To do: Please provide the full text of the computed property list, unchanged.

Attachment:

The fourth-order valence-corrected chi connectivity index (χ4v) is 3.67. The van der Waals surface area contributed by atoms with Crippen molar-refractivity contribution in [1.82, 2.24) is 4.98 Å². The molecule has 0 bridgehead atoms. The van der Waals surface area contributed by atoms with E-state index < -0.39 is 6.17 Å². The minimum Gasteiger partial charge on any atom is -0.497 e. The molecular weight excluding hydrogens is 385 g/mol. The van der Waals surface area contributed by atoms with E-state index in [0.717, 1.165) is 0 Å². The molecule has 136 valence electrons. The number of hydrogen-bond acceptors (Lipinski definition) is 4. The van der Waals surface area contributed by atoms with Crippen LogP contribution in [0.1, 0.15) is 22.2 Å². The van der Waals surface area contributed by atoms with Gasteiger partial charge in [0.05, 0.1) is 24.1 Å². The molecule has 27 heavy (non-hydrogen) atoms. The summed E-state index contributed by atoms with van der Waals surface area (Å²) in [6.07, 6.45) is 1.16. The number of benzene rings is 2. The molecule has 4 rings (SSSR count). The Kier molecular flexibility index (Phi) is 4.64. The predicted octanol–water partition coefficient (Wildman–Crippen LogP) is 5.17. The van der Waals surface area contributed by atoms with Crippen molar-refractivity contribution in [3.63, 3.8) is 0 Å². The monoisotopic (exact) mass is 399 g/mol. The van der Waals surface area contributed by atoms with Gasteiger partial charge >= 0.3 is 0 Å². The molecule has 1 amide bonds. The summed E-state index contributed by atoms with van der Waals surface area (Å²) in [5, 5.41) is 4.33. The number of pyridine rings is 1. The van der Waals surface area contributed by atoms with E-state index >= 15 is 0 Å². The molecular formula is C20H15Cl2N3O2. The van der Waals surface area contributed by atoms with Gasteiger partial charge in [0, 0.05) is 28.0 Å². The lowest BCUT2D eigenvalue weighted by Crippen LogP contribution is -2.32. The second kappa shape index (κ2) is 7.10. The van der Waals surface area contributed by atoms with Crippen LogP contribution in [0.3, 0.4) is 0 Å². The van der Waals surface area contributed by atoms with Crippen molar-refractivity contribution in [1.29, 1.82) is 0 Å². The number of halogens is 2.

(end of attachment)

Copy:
The fourth-order valence-corrected chi connectivity index (χ4v) is 3.67. The van der Waals surface area contributed by atoms with Crippen molar-refractivity contribution in [1.82, 2.24) is 4.98 Å². The molecule has 0 bridgehead atoms. The van der Waals surface area contributed by atoms with E-state index < -0.39 is 6.17 Å². The minimum Gasteiger partial charge on any atom is -0.497 e. The molecular weight excluding hydrogens is 385 g/mol. The van der Waals surface area contributed by atoms with E-state index in [0.717, 1.165) is 0 Å². The molecule has 136 valence electrons. The number of hydrogen-bond acceptors (Lipinski definition) is 4. The van der Waals surface area contributed by atoms with Crippen LogP contribution in [0.1, 0.15) is 22.2 Å². The van der Waals surface area contributed by atoms with Gasteiger partial charge in [0.05, 0.1) is 24.1 Å². The molecule has 27 heavy (non-hydrogen) atoms. The summed E-state index contributed by atoms with van der Waals surface area (Å²) in [6.07, 6.45) is 1.16. The number of benzene rings is 2. The molecule has 4 rings (SSSR count). The Kier molecular flexibility index (Phi) is 4.64. The predicted octanol–water partition coefficient (Wildman–Crippen LogP) is 5.17. The van der Waals surface area contributed by atoms with Crippen molar-refractivity contribution in [3.63, 3.8) is 0 Å². The monoisotopic (exact) mass is 399 g/mol. The van der Waals surface area contributed by atoms with Gasteiger partial charge >= 0.3 is 0 Å². The molecule has 1 amide bonds. The summed E-state index contributed by atoms with van der Waals surface area (Å²) in [5, 5.41) is 4.33. The number of pyridine rings is 1. The van der Waals surface area contributed by atoms with E-state index >= 15 is 0 Å². The molecular formula is C20H15Cl2N3O2. The van der Waals surface area contributed by atoms with Gasteiger partial charge in [0, 0.05) is 28.0 Å². The lowest BCUT2D eigenvalue weighted by Crippen LogP contribution is -2.32. The second kappa shape index (κ2) is 7.10. The van der Waals surface area contributed by atoms with Crippen LogP contribution in [0.3, 0.4) is 0 Å². The van der Waals surface area contributed by atoms with Crippen molar-refractivity contribution in [1.29, 1.82) is 0 Å². The number of halogens is 2.